I am so at home in Dublin, more than any other city, that I feel it has always been familiar to me. It took me years to see through its soft charm to its bitter prickly kernel - which I quite like too.

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Acts of Hope

Peter Sirr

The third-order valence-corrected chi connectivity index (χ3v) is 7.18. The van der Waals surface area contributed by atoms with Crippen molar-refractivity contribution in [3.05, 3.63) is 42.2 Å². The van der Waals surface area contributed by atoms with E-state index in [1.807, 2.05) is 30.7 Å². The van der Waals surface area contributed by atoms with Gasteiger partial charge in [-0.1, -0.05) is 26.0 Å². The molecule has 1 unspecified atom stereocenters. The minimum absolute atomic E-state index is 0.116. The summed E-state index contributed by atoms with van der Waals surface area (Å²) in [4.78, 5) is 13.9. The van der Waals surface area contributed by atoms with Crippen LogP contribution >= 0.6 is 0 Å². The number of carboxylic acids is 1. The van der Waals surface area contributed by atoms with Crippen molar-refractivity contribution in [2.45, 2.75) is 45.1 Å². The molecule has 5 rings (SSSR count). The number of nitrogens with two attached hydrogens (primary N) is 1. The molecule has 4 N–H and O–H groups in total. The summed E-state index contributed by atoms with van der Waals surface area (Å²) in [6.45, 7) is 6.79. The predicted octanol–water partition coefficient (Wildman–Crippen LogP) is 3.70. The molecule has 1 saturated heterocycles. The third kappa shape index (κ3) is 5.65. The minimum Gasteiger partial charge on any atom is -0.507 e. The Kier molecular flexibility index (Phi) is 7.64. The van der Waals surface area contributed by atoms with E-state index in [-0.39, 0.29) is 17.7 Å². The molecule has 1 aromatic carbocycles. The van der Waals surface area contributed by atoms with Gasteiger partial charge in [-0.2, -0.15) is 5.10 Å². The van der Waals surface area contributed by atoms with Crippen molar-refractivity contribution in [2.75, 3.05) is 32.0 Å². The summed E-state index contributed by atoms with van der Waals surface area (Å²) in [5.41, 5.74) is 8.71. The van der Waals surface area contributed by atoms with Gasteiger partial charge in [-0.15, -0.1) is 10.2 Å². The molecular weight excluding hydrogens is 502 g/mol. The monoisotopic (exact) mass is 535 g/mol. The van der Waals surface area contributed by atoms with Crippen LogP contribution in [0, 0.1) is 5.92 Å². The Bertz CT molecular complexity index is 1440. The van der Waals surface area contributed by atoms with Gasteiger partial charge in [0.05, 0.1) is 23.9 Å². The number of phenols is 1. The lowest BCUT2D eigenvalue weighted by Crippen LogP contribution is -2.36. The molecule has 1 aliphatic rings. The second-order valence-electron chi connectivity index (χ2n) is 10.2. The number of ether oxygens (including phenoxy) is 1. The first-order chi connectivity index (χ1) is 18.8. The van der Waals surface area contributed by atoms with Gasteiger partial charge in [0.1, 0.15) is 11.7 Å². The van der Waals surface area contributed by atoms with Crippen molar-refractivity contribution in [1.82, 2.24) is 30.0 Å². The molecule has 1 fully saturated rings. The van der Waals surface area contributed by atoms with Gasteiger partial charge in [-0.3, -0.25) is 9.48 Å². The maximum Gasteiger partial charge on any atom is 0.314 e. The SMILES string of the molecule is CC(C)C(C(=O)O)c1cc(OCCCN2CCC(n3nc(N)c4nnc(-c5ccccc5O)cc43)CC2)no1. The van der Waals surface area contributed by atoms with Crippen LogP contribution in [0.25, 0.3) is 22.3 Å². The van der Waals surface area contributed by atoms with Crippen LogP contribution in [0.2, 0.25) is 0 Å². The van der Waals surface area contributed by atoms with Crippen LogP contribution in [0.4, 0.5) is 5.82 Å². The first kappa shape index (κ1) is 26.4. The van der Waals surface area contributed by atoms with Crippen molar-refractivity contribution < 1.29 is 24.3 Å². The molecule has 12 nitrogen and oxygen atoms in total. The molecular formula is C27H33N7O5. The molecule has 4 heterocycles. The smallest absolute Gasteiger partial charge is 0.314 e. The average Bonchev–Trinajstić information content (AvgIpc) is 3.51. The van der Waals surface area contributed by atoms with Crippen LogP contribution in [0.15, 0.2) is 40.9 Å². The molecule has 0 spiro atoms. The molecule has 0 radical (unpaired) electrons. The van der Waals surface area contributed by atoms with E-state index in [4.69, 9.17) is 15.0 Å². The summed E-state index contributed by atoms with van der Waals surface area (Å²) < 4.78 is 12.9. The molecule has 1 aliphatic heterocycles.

The Music of Time: Poetry in the Twentieth Century, by John Burnside, Profile Books, 508 pp, £25, ISBN: 978-1781255612 A prolific poet, fiction writer and memoirist, John Burnside began this book with a large ambition: to write a personal history of twentieth century poetry. If what emerged is, by his own admission, “digressive and idiosyncratic”, it’s not because the ambition was reduced but because the project evolved into something less academically analytical and more urgent and personal. There are essays on a host of poets in multiple languages but the reflections on poetry are linked to personal narratives, placed in the poet’s own life and often growing out of physical journeys. Underlying it all is an argument for the importance of poetry, nothing less than “the central pillar of any nurturing culture”. In an essay on Spanish poetry he remembers an observation by Stephen Spender which he has carried around for many years: Poets and poetry have played a considerable part in the Spanish Republic, because to so many people the struggle of the Republicans has seemed a struggle for the conditions without which the writing and reading of poetry are almost impossible in modern society. For Burnside “the struggle of any society … is a struggle for the conditions in which the writing and reading of poetry are not only possible, but also prized”. That might seem like a utopian ambition but placing such an emphasis on the centrality of poetry allows Burnside to give himself a wider reach than a purely academic reflection would allow. This is no wide-eyed idealism either: Burnside’s belief in and commitment to the possibility of poetry is hard-headed. it’s all about close attention and hard-won craft, but it begins with hope: “Hope is of the essence for all poets. We might even say that to make a poem at all is an act of hope.” It’s a good place to start in what is at its core a defence of poetry, and a refusal to allow it to be consigned to the edges of culture: I would still make the claim that poetry has a significant role in our communal life … … all poetry is political, because it insists on the centrality of the imagination in daily life and on the necessity of rejecting the misuse of language practised by politicians, advertisers and the sorts of people who think that by calling…



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